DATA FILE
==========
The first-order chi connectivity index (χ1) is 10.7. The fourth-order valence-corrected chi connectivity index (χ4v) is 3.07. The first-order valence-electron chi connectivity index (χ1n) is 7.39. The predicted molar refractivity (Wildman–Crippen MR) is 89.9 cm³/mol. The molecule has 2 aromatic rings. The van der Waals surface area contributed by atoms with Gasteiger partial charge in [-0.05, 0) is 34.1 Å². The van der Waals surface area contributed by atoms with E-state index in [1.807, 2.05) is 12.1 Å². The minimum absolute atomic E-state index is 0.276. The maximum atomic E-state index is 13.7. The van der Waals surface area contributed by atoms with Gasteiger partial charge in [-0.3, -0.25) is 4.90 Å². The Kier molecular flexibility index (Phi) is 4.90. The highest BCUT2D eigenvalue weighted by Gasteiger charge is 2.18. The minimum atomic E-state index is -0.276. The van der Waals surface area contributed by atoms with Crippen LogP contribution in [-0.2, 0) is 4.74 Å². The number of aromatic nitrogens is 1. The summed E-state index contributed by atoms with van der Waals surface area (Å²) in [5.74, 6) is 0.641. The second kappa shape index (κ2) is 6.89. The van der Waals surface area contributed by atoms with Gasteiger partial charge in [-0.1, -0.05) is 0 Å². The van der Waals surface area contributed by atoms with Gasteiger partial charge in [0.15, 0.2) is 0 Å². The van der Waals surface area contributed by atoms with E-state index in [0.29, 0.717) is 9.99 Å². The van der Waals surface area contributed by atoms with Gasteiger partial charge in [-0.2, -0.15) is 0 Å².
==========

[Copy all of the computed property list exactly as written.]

The first-order chi connectivity index (χ1) is 10.7. The fourth-order valence-corrected chi connectivity index (χ4v) is 3.07. The first-order valence-electron chi connectivity index (χ1n) is 7.39. The predicted molar refractivity (Wildman–Crippen MR) is 89.9 cm³/mol. The molecule has 2 aromatic rings. The van der Waals surface area contributed by atoms with Gasteiger partial charge in [-0.05, 0) is 34.1 Å². The van der Waals surface area contributed by atoms with E-state index in [1.807, 2.05) is 12.1 Å². The minimum absolute atomic E-state index is 0.276. The maximum atomic E-state index is 13.7. The van der Waals surface area contributed by atoms with Gasteiger partial charge in [-0.3, -0.25) is 4.90 Å². The Kier molecular flexibility index (Phi) is 4.90. The highest BCUT2D eigenvalue weighted by Gasteiger charge is 2.18. The minimum atomic E-state index is -0.276. The van der Waals surface area contributed by atoms with Crippen LogP contribution in [-0.2, 0) is 4.74 Å². The number of aromatic nitrogens is 1. The summed E-state index contributed by atoms with van der Waals surface area (Å²) in [5.74, 6) is 0.641. The second kappa shape index (κ2) is 6.89. The van der Waals surface area contributed by atoms with Gasteiger partial charge in [-0.1, -0.05) is 0 Å². The van der Waals surface area contributed by atoms with Gasteiger partial charge in [0.15, 0.2) is 0 Å². The van der Waals surface area contributed by atoms with E-state index in [0.29, 0.717) is 9.99 Å². The van der Waals surface area contributed by atoms with Gasteiger partial charge in [-0.2, -0.15) is 0 Å².